Long-term pituitary down-regulation before in vitro fertilisation (IVF) for women with endometriosis

Review question

We reviewed the efficacy and safety of treating women with known endometriosis (a disease characterised by the presence of endometrial tissue outside the cavity of the womb) with gonadotrophin-releasing hormone (GnRH) agonist medication for a period of three to six months prior to in vitro fertilisation (IVF) and intracytoplasmic sperm injection (ICSI). We aimed to compare this intervention to no treatment prior to IVF/ICSI, pretreatment with long-term continuous combined oral contraception (COC) or surgical treatment to remove endometriomas (cysts forming in the ovaries as a consequence of endometriosis).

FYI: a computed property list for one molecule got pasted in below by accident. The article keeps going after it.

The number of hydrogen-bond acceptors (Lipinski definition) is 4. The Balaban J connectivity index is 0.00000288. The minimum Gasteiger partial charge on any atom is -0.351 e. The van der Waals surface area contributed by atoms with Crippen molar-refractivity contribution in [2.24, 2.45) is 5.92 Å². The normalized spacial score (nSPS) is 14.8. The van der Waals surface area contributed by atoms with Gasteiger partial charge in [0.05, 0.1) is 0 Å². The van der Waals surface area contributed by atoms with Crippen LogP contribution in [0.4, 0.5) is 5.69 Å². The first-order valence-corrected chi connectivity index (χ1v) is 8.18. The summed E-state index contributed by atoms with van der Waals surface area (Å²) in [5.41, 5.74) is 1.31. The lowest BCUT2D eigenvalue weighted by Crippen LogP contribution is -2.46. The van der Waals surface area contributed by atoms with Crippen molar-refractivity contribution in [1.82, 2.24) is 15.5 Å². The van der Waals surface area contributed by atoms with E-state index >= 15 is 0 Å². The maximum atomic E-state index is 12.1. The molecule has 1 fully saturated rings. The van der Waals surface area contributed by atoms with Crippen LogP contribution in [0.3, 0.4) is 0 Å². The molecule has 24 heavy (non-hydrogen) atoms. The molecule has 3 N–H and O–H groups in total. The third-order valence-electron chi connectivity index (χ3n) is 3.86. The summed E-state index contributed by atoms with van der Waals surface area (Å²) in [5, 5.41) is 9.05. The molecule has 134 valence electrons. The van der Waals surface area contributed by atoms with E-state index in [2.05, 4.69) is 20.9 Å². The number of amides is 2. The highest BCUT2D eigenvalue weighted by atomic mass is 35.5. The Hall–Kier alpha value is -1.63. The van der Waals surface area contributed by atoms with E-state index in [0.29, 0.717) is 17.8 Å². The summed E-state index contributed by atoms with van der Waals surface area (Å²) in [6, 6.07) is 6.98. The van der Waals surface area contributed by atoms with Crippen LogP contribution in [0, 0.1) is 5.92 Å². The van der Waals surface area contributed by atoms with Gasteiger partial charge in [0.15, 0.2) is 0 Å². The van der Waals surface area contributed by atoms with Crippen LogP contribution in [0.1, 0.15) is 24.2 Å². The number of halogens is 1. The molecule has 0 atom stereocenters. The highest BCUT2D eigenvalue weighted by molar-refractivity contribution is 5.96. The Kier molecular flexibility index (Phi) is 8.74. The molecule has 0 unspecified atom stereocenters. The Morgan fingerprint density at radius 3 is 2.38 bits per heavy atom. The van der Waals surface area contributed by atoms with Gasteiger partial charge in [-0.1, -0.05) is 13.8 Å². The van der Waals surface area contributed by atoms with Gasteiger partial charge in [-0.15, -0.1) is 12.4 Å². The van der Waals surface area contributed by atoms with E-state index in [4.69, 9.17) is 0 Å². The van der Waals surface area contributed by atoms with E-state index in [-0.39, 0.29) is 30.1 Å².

Background

Many women affected by endometriosis suffer with infertility and may, as a result, seek IVF/ICSI treatment. IVF/ICSI is known to be less successful in women with endometriosis and a variety of interventions prior to IVF/ICSI have been proposed to try and improve outcomes. These include long-term GnRH agonist therapy, long-term continuous COC therapy or surgery to remove endometriomas.

Study characteristics

We found eight randomised controlled trials comparing long-term GnRH agonist therapy with no pretreatment including a total of 640 women with endometriosis prior to IVF/ICSI. The evidence is current to January 2019.

Key results